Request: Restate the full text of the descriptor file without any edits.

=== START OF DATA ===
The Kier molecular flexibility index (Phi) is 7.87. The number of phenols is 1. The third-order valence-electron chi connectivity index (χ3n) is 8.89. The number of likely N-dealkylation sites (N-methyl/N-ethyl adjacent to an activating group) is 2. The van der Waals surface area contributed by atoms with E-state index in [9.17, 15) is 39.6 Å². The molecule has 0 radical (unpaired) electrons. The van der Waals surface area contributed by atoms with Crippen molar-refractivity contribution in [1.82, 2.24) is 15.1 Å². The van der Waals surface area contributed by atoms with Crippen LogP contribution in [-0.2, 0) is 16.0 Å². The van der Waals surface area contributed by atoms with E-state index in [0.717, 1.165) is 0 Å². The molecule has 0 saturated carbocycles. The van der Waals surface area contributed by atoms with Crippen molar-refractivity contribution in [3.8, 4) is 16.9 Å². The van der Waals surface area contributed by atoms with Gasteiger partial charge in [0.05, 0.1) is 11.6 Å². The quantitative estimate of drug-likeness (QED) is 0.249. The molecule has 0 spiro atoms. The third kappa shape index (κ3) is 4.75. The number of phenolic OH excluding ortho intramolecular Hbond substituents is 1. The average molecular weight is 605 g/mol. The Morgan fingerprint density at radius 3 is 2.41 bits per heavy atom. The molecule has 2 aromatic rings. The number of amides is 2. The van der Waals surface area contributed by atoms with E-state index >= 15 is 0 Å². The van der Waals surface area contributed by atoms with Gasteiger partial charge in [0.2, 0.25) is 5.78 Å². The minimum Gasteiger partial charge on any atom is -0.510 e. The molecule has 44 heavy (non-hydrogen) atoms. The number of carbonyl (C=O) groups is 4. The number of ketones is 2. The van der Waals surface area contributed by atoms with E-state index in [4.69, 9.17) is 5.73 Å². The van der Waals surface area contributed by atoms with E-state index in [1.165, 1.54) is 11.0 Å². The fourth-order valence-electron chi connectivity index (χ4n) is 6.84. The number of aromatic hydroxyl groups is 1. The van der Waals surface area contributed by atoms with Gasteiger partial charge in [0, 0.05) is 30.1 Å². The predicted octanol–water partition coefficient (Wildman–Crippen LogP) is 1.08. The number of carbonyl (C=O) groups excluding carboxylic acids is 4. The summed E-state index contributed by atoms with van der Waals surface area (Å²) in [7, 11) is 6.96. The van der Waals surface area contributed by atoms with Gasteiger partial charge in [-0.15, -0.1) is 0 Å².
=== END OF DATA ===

The Kier molecular flexibility index (Phi) is 7.87. The number of phenols is 1. The third-order valence-electron chi connectivity index (χ3n) is 8.89. The number of likely N-dealkylation sites (N-methyl/N-ethyl adjacent to an activating group) is 2. The van der Waals surface area contributed by atoms with E-state index in [9.17, 15) is 39.6 Å². The molecule has 0 radical (unpaired) electrons. The van der Waals surface area contributed by atoms with Crippen molar-refractivity contribution in [1.82, 2.24) is 15.1 Å². The van der Waals surface area contributed by atoms with Crippen LogP contribution in [-0.2, 0) is 16.0 Å². The van der Waals surface area contributed by atoms with E-state index in [0.717, 1.165) is 0 Å². The molecule has 0 saturated carbocycles. The van der Waals surface area contributed by atoms with Crippen molar-refractivity contribution in [3.8, 4) is 16.9 Å². The van der Waals surface area contributed by atoms with Gasteiger partial charge in [0.05, 0.1) is 11.6 Å². The quantitative estimate of drug-likeness (QED) is 0.249. The molecule has 0 spiro atoms. The third kappa shape index (κ3) is 4.75. The number of phenolic OH excluding ortho intramolecular Hbond substituents is 1. The average molecular weight is 605 g/mol. The Morgan fingerprint density at radius 3 is 2.41 bits per heavy atom. The molecule has 2 aromatic rings. The number of amides is 2. The van der Waals surface area contributed by atoms with E-state index >= 15 is 0 Å². The van der Waals surface area contributed by atoms with Gasteiger partial charge in [0.2, 0.25) is 5.78 Å². The minimum Gasteiger partial charge on any atom is -0.510 e. The molecule has 44 heavy (non-hydrogen) atoms. The number of carbonyl (C=O) groups is 4. The number of ketones is 2. The van der Waals surface area contributed by atoms with E-state index in [4.69, 9.17) is 5.73 Å². The van der Waals surface area contributed by atoms with E-state index in [1.165, 1.54) is 11.0 Å². The fourth-order valence-electron chi connectivity index (χ4n) is 6.84. The number of aromatic hydroxyl groups is 1. The van der Waals surface area contributed by atoms with Gasteiger partial charge in [0, 0.05) is 30.1 Å². The predicted octanol–water partition coefficient (Wildman–Crippen LogP) is 1.08. The number of carbonyl (C=O) groups excluding carboxylic acids is 4. The summed E-state index contributed by atoms with van der Waals surface area (Å²) in [7, 11) is 6.96. The van der Waals surface area contributed by atoms with Gasteiger partial charge in [-0.15, -0.1) is 0 Å².